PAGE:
Yesterday, I posted over at Critical Futures the second of, an apparent, series of four posts on dexy. Dexy is cool because it's a pretty nifty tool for doing documentation in a new and potentially very powerful manner. While I think playing around with Dexy is cool and important (and I'm having fun tinkering a little, seeing the world in a slightly different way and then running away to absorb and re-assess) it's also very important to think about the reasons why tools like Dexy are incredibly important.

Read on for: `Dexy and Literate Documentation <>`_

Also, as part of this post and series (archive recently updated!) I've been developing a technical writing section of this wiki, which has included a couple of little pages and snippets that I've been hanging onto for a while, and a number of pages that I think I'd like to write wiki pages on. These include three major issues in technical writing and the tools used to build documentation resources that build tools that yesterday's addresses. They are: /technical-writing/atomicity or smaller "atomic" units of documentation, /technical-writing/compilation or generating documentation statically before publication rather than dynamically on view, and flitering as an approach to document generation.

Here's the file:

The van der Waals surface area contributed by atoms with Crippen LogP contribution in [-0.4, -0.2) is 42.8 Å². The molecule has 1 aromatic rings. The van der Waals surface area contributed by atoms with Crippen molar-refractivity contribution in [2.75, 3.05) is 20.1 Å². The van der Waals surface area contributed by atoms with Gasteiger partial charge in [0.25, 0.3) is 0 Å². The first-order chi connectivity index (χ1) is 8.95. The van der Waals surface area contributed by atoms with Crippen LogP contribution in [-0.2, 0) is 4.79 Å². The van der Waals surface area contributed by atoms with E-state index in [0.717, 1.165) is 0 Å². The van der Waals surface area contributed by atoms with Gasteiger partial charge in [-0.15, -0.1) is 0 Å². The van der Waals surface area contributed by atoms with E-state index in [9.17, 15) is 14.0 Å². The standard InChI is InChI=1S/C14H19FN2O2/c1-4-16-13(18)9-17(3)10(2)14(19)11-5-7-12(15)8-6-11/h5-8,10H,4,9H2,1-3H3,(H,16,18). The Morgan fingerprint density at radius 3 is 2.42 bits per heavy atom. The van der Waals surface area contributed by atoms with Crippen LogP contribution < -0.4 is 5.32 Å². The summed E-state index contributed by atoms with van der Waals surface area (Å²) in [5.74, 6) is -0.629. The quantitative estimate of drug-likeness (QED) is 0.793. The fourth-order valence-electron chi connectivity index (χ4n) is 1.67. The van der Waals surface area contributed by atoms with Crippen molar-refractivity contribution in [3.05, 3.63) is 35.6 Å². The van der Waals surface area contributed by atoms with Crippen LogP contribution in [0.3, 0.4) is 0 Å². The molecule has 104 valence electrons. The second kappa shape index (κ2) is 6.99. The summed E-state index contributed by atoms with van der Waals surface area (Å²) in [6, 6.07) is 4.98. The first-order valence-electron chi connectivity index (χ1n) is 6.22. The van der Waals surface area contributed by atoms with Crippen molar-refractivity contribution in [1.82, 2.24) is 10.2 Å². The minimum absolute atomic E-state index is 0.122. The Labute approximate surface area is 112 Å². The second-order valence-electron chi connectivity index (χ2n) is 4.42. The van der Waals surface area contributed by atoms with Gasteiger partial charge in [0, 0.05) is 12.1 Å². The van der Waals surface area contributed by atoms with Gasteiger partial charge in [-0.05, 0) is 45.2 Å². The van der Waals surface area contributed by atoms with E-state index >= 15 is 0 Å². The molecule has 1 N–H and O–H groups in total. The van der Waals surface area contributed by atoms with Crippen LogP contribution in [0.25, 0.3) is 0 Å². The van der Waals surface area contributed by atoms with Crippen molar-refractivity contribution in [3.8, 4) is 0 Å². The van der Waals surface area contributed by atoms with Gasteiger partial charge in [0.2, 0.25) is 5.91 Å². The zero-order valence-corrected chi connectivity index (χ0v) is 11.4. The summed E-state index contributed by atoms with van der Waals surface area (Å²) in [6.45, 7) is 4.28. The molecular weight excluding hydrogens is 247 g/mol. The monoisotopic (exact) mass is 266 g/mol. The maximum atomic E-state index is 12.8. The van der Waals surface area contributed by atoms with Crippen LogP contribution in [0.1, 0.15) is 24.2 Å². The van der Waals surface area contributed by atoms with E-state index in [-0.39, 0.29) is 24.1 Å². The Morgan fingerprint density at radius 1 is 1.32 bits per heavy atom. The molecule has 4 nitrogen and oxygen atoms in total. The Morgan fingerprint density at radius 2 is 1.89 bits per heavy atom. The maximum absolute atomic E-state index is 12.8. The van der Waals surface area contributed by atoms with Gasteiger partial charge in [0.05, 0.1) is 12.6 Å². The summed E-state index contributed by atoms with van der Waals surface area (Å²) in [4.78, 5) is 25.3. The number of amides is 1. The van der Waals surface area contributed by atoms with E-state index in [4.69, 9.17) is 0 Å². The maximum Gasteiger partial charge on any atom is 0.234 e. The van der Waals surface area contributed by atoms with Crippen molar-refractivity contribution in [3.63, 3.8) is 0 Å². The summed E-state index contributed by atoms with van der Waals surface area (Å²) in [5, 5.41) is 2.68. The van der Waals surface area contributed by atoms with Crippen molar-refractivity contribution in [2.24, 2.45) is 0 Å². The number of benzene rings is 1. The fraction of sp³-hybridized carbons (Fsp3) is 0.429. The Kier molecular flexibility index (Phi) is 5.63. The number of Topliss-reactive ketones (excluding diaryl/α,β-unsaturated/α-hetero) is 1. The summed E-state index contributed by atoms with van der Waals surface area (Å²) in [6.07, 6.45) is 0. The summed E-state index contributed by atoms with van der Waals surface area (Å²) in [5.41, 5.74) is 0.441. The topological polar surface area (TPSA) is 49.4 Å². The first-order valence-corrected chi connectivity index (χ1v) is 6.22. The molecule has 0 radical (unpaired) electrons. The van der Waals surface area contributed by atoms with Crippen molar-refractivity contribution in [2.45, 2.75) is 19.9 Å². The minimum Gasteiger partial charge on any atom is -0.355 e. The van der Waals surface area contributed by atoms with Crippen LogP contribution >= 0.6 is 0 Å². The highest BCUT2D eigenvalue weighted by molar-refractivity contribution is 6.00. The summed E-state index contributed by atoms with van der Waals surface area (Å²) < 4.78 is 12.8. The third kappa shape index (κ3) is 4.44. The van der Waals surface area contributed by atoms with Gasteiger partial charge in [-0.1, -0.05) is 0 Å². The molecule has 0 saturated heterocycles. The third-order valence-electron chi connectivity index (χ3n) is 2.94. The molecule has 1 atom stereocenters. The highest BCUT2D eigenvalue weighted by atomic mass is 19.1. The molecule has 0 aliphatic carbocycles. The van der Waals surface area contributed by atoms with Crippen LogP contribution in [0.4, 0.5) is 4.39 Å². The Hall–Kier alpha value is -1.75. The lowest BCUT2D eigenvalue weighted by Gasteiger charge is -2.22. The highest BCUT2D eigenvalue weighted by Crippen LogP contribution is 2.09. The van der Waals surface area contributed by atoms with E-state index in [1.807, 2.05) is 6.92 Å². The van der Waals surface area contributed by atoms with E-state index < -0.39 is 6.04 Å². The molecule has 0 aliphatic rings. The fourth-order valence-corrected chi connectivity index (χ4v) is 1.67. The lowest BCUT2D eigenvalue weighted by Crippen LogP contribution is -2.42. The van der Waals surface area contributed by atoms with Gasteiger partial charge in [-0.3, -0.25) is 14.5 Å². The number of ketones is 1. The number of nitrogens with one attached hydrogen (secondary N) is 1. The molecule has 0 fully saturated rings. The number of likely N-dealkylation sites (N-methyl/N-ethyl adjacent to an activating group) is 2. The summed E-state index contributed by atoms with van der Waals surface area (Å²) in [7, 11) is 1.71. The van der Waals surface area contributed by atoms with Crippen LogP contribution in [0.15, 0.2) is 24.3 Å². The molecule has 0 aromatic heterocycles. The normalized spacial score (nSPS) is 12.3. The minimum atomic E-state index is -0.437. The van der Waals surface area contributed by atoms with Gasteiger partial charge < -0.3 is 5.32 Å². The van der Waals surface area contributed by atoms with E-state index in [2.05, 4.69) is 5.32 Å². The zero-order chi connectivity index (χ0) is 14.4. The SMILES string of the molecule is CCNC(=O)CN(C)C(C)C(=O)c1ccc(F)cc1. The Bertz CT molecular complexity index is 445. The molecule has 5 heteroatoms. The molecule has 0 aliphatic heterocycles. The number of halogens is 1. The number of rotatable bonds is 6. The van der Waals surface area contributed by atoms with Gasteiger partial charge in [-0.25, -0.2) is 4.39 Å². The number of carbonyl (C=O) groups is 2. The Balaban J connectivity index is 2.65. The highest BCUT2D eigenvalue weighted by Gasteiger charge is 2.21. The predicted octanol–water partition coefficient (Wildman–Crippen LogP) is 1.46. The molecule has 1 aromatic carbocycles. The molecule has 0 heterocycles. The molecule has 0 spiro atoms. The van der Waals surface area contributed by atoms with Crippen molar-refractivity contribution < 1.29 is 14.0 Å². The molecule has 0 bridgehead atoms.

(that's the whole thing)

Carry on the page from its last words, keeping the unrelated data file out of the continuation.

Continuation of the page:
I'd like to perceptively apologize if my blogging here is not particularly interesting, or topical except in a very "meta" sort of way. One of my primary goals for is to be able to keep track of and document the work that I'm doing on line that isn't necessarily blog-post related. Blogging is great, but it's hard to balance writing blog posts and providing a good media outlet and the kind of work required for developing wiki pages and moving forward on other sorts of projects. These posts, in addition to spreading links, and offering short partially formed thoughts, will likely serve to draw attention to various things I'm working on.

The idea of wiki gardening isn't new, but I like it. Wiki's are so simple and so easy to create that the only thing you can really do to cause a wiki to fail is to neglect it. Not that the proper care and feeding of a wiki isn't challenging, but it is simple. In any case I suspect many of the meta posts will be "gardening" posts in the sense that they'll draw attention to recent edits of wiki pages and note the new and developing pages in solicitation of your contribution.

Shovels up!